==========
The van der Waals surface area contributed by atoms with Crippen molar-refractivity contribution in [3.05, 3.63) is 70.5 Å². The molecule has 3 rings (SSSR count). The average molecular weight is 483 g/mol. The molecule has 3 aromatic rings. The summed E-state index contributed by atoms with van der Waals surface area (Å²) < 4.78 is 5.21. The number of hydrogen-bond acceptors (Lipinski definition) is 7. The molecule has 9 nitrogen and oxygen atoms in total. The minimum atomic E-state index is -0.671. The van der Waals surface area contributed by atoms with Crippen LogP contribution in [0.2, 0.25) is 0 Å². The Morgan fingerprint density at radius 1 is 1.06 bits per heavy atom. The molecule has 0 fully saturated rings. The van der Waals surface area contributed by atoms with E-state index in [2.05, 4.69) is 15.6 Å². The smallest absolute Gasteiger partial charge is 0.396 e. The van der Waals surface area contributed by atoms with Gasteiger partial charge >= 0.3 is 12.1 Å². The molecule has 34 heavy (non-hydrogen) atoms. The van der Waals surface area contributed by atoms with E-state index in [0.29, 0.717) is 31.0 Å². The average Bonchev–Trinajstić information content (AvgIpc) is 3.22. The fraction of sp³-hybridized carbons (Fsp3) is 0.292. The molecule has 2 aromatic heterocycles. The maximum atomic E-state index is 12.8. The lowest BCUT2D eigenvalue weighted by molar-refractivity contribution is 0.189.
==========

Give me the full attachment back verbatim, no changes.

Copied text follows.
The van der Waals surface area contributed by atoms with Crippen molar-refractivity contribution in [3.05, 3.63) is 70.5 Å². The molecule has 3 rings (SSSR count). The average molecular weight is 483 g/mol. The molecule has 3 aromatic rings. The summed E-state index contributed by atoms with van der Waals surface area (Å²) < 4.78 is 5.21. The number of hydrogen-bond acceptors (Lipinski definition) is 7. The molecule has 9 nitrogen and oxygen atoms in total. The minimum atomic E-state index is -0.671. The van der Waals surface area contributed by atoms with Crippen LogP contribution in [0.2, 0.25) is 0 Å². The Morgan fingerprint density at radius 1 is 1.06 bits per heavy atom. The molecule has 0 fully saturated rings. The van der Waals surface area contributed by atoms with E-state index in [2.05, 4.69) is 15.6 Å². The smallest absolute Gasteiger partial charge is 0.396 e. The van der Waals surface area contributed by atoms with Gasteiger partial charge >= 0.3 is 12.1 Å². The molecule has 34 heavy (non-hydrogen) atoms. The van der Waals surface area contributed by atoms with E-state index in [0.29, 0.717) is 31.0 Å². The average Bonchev–Trinajstić information content (AvgIpc) is 3.22. The fraction of sp³-hybridized carbons (Fsp3) is 0.292. The molecule has 2 aromatic heterocycles. The maximum atomic E-state index is 12.8. The lowest BCUT2D eigenvalue weighted by molar-refractivity contribution is 0.189.